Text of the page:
Magnifying endoscopy (ME) with narrow band imaging (ME-NBI) is a useful modality for detailed visualization of microstructures and microvessels within the superficial layer of the gastric mucosa. Yao et al.1 first reported unique ME findings based mainly on the subepithelial microvascular (MV) architecture characteristics of differentiated-type early gastric cancers (EGCs). ME-NBI was subsequently reported to be capable of predicting the histological characteristics of EGCs; a fine network or intralobular pattern suggests differentiated-type carcinomas and a corkscrew pattern suggests undifferentiated-type carcinomas.24 However, these studies had limitations; many lesions had unclassified patterns and the patterns were mainly based on MV structure. Although ME-NBI is useful for predicting the invasion depth of esophageal and colon cancers,58 its usefulness for determining the depth of gastric cancer have not been clearly elucidated.9,10

Recent advances in mucin immunohistochemistry have facilitated the goal of classifying gastric neoplasms according to mucin phenotype. Among the various mucin markers, MUC5AC, MUC2, MUC6, and CD10 are generally used to classify gastric cancers. Several studies have suggested that the type of mucin expressed in early and advanced gastric carcinomas is of clinical significance, alluding to biologic differences in precursor lesions and/or pathways of malignant transformation.1114 In our previous study, the mucin phenotype was significantly correlated with size, depth of invasion, macroscopic type, and histologic type of tumor.12 Patients with EGC whose tumors had a gastric mucin phenotype survived longer compared to those with an intestinal mucin phenotype. However, despite many investigations, the clinical validity of the mucin phenotype in gastric cancer remains controversial.12,1518 Different microsurface (MS) and MV patterns are apparent in ME-NBI of EGCs, and it is possible that different patterns denote different mucin phenotype. However, to date, few studies have addressed this possibility.19 Therefore, the present study aimed to determine whether the MS and MV patterns in ME-NBI differ according to the histologic type, invasion depth, and mucin phenotype of EGCs.

MATERIALS AND METHODS

1. Patients

From June 2012 to May 2014, a total of 185 patients with an endoscopic diagnosis of EGC underwent ME-NBI. Of these patients, 25 were excluded from our study for the following reasons: the absence of final histological results because of follow-up loss (n=3), advanced gastric cancer after surgery (n=7), or subpar image quality owing to the patient’s noncooperation or severe ulceration with thick exudate (n=15). As a result, a total of 160 EGCs from 160 patients (113 men and 47 women; age range, 31 to 84 years; median age, 61 years) were included in this study. ME-NBI data were prospectively collected and analyzed, with special attention to the MS and MV patterns of each lesion. The study protocol was reviewed and approved by the Institutional Review Board of the Pusan National University Hospital (E-2014136).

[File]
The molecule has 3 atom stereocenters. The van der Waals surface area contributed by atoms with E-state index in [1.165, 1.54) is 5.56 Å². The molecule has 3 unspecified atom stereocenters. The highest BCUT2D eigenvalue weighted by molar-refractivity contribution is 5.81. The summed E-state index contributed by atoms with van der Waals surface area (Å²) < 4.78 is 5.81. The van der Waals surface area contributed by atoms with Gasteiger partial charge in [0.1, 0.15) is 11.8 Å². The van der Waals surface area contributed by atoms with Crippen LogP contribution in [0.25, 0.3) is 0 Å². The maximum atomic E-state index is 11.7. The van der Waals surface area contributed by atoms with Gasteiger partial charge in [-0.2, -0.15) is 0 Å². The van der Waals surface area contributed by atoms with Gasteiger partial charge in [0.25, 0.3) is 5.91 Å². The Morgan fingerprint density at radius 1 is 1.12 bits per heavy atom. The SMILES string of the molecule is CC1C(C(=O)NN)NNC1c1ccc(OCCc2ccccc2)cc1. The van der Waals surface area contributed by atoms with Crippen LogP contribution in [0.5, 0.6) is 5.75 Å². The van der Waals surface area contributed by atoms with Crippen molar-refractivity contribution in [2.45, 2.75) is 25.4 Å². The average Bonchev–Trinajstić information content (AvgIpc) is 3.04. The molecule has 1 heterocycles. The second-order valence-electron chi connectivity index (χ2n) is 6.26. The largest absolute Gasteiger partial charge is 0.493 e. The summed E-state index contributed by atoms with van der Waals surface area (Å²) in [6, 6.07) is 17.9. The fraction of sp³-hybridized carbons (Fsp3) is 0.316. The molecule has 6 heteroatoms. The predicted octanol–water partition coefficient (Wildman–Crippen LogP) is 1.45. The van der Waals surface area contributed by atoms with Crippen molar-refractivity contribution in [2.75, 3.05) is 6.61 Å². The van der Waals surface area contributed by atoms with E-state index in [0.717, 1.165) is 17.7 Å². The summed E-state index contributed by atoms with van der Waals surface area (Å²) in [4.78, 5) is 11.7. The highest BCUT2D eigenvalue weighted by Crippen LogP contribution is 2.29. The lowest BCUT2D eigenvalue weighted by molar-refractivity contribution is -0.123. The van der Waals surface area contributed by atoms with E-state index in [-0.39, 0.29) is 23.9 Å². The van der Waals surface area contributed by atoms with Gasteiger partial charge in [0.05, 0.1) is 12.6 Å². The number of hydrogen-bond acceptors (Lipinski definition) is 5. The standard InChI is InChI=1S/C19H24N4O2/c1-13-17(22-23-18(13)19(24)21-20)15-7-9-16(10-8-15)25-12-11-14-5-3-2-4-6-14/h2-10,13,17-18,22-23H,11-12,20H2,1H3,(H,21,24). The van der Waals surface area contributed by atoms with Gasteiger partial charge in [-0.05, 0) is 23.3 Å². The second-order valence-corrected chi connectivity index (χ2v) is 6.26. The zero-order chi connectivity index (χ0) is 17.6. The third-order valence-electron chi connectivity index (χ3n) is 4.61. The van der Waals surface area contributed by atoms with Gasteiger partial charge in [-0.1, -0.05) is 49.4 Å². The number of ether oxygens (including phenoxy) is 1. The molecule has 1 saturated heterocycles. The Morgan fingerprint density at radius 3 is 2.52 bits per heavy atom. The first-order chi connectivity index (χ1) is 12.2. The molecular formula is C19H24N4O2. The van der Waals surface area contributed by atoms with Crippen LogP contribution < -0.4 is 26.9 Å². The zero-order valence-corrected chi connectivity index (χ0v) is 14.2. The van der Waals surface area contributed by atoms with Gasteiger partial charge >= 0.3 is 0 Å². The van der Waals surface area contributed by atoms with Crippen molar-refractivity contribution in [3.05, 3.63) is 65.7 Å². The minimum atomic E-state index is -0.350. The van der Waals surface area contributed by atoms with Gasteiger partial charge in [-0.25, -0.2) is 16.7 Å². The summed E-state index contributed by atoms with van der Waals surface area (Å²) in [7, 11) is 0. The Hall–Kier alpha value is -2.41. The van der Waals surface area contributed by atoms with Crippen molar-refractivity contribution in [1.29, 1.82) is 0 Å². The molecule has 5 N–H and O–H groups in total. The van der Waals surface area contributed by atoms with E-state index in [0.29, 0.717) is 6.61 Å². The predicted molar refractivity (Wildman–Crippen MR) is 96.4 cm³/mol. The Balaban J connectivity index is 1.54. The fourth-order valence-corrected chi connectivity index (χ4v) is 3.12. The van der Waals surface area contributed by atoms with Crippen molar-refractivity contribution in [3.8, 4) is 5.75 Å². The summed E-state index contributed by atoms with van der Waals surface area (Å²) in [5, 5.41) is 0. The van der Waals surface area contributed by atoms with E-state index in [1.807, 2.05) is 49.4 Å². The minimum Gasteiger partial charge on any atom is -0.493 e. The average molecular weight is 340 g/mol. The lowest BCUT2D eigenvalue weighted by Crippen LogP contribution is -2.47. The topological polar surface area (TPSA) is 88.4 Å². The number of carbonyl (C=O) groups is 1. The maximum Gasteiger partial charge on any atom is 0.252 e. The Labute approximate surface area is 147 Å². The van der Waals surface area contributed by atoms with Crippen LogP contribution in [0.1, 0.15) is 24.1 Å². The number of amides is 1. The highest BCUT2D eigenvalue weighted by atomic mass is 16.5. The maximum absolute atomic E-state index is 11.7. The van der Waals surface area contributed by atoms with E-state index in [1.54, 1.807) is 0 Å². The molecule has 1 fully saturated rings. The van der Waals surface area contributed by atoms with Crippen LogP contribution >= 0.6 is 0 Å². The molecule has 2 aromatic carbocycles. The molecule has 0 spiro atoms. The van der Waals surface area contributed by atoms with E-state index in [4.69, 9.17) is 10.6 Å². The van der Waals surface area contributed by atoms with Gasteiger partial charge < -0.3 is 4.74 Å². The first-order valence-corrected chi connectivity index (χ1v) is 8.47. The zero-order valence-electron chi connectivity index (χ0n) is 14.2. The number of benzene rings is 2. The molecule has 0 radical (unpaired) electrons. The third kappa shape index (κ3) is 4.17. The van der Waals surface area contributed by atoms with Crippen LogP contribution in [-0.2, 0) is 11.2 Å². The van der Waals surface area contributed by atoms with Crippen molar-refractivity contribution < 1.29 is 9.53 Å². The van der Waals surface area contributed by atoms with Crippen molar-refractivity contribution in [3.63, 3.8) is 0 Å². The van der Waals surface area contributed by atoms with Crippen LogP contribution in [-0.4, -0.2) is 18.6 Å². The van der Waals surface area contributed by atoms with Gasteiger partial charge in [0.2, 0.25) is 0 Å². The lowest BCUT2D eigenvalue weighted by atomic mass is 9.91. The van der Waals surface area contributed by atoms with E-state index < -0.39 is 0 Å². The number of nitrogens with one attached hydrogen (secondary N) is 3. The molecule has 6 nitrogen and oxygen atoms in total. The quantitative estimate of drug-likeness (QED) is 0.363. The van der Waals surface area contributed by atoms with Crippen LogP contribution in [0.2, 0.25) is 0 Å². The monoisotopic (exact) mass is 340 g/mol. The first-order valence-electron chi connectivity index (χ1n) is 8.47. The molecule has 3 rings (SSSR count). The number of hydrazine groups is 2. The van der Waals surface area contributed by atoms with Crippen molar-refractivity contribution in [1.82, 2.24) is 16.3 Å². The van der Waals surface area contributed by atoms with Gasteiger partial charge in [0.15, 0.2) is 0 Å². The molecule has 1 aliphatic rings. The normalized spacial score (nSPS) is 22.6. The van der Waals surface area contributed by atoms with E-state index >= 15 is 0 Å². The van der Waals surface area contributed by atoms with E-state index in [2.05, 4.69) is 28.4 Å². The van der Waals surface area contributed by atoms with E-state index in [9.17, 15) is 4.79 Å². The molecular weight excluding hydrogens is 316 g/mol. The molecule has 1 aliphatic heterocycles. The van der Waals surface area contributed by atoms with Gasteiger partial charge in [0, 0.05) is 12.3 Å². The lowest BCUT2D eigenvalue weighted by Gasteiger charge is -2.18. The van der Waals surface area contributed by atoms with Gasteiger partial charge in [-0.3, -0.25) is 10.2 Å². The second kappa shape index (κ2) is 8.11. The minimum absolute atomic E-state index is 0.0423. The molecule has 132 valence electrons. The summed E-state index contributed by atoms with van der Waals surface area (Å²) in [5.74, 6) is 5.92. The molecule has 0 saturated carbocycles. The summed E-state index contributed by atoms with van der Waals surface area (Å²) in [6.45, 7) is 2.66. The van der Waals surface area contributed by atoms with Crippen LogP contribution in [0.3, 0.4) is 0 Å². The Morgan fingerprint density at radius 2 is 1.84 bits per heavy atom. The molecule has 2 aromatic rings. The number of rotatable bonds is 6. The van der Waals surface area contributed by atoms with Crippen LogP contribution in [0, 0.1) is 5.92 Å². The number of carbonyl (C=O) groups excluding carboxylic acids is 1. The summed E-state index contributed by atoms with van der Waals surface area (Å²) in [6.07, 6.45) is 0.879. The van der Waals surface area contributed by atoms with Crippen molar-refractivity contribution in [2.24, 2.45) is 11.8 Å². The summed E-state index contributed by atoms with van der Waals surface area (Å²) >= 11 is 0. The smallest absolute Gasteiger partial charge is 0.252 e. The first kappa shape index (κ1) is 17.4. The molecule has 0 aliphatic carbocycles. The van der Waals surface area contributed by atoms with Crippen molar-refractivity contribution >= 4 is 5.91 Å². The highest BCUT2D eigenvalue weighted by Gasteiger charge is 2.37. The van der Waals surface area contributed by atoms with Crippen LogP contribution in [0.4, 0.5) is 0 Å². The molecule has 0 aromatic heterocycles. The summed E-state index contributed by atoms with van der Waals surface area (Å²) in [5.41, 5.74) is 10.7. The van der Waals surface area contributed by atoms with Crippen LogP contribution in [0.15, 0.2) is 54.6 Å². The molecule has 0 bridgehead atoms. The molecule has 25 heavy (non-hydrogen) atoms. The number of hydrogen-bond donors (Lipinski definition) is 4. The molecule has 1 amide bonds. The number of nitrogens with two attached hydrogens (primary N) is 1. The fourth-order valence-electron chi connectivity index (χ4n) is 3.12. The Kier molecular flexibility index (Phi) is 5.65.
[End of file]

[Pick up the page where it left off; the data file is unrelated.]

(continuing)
2. ME-NBI

The Evis Lucera Spectrum system (Olympus Co., Tokyo, Japan), comprising a light source (CLV-260SL), a processor (CV-260SL), and a magnifying video endoscope (GIF-H260Z), was used as the video endoscopy system. This system was equipped with both white light and NBI modes, which could be toggled using a button on the control head of the video endoscope. This system can reach zoom magnifications of ×80. To obtain a clear view for ME-NBI, a soft hood (MB-46; Olympus Co.) was fitted on the distal tip of the endoscope to maintain the focal distance.

ME-NBI was performed by a single experienced endoscopist (G.H.K.) who had previously performed over 100 ME-NBI examinations. All examinations were performed under conscious sedation with 2 to 5 mg of midazolam. After routine observation, ME-NBI examinations of EGC areas were performed to evaluate the MS and MV patterns. MS patterns were classified as oval and/or tubular, papillary, destructive, or absent, while MV patterns were classified as loop, fine network, or corkscrew (Fig. 1).2,4,20 If lesions showed combined MS or MV patterns, the predominant pattern was used for classification.

3. Histological assessment

Endoscopic submucosal dissection (ESD) or gastrectomy was performed within 2 weeks after ME-NBI. The resected specimens were fixed in 10% buffered formalin. Carcinomas and adjacent nonneoplastic mucosa were serially cut into 2-mm slices in parallel, embedded in paraffin, sectioned, and stained with hematoxylin and eosin for histological examination. Tumor size, depth of invasion, presence of ulceration, degree of differentiation, and lymphovascular invasion were evaluated microscopically according to the Japanese Classification of Gastric Carcinomas.21

4. Mucin phenotype